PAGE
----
“All I want to do is right and fair. The one concern that I have, and I am not here to discredit Ben (Allen), Joel, or whoever else earns an income from the district, but operating expenses from some of these other water associations are a little bit lower that y’alls. Have you ever investigated that?” Washington asked.
“Our operating expenses are a whole lot more than everybody else,” Rogers answered. “We have over 200 miles of lines.”
Rogers also explained in December’s meeting that water district employees are included in the state retirement system, which also increases operating expenses. Rogers noted that the district serves customers in three different supervisors beats – District 1, District 2 and District 5 – and maintains three water wells.
“They are truly a rural water association, they have lines from Otuckalofa to the Skuna bottom,” District 5 Supervisor Gaylon Gray added.
“Please note, I am just laying out what has been said to me since we talked. I serve on the Jeff Davis board and it has been running well, but I am not the guy out there in the middle of the night like you guys have been all these years trying to keep lines running,” Washington said.
District 2 Supervisor Ken Rogers ultimately motioned to provide $250,000 for the Yalobusha Water and Sewer District.
“Since they fall under us, we need to help in some kind of way,” Ken Rogers noted about the water district.
“I can go for $150,000 or $200,000,” District 4 Supervisor Eddie Harris countered.
“I will amend it to $200,000,” Rogers said about his motion.
Supervisors then voted unanimously in favor of providing $200,000 from the county’s portion of the ARPA money to match the grant, if awarded.
Why The Yalobusha Water and Sewer District Is Different From Other Water
Associations In The County
The ARPA money allocated to counties initially created confusion after federal guidelines for spending the money limited projects to water and sewer, broadband internet and green technology. Last January more guidance was issued with new – final – rules that said the ARPA money can be spent “on any kind of regular government services” up to $10 million, giving supervisors broader discretion on how the money can be spent.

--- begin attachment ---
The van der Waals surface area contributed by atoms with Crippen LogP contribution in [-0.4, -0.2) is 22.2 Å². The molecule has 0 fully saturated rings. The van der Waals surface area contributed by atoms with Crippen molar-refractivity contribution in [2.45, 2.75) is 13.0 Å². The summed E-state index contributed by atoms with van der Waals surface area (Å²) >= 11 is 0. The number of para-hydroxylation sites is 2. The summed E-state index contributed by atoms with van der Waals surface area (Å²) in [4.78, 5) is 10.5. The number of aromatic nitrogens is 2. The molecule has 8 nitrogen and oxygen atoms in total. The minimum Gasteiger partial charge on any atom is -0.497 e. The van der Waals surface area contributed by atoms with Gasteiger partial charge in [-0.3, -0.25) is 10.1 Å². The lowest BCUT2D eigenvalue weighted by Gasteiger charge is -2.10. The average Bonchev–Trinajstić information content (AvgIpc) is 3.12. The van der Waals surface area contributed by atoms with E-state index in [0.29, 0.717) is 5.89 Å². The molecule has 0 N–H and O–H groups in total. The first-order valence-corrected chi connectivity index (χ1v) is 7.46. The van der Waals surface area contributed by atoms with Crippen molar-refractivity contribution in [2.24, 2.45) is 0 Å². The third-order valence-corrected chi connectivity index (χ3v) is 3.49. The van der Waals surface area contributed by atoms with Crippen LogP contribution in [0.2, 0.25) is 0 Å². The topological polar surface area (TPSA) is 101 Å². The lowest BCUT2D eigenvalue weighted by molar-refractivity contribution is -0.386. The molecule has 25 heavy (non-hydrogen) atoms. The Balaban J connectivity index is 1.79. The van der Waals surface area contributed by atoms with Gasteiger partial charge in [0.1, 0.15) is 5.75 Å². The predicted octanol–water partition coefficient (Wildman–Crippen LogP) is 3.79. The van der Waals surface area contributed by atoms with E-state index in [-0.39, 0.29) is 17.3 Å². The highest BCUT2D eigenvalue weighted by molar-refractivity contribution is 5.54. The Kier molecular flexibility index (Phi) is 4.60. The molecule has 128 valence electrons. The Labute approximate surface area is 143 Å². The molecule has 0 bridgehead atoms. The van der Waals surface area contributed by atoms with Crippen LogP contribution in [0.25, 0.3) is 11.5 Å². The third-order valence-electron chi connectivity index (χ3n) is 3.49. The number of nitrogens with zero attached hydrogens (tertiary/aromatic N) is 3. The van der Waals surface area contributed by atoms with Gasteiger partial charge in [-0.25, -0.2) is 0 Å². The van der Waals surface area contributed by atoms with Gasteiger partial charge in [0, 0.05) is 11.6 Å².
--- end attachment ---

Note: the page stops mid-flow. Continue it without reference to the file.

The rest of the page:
Meanwhile during the 2022 legislative session, state lawmakers created two pathways for water systems to obtain grant funding from a different pool of ARPA money the state received. Private, non-profit water associations can apply for a pool of money through the ARPA Rural Water Association Infrastructure Grant Program. Matching funds for this program are not required, meaning rural water associations in the county such as Billy’s Creek, Otuckalofa, Jeff Davis and others can apply for up to 100 percent of the cost for eligible projects, up to $2.5 million.
MCWI was the second pathway, created for counties, municipalities and water districts to apply for ARPA money the state received from the federal government. MCWI provides a 50 percent grant, but it must be matched from ARPA funds received by the county or municipality. Yalobusha Water and Sewer District falls into this category, and must have county ARPA funds to apply for matching grant funds from MCWI.
During January’s meeting, District 3 Supervisor Kenny Harmon noted that just about every water association in the county applied for grant funding from the Rural Water Associations Infrastructure Grant Program, and only one water association received a small grant allocation.
“One got a few little drops of water,” Harmon said. “It’s a pretty sticky situation.”
“As soon we got the free money, it has been a headache ever since,” Gray added. “Because everybody is coming.”
Gray also noted that the county cannot legally allocate the ARPA money to the independent, non-profit water associations in the county per state law.
“I am sure they understand that,” Ken Rogers said.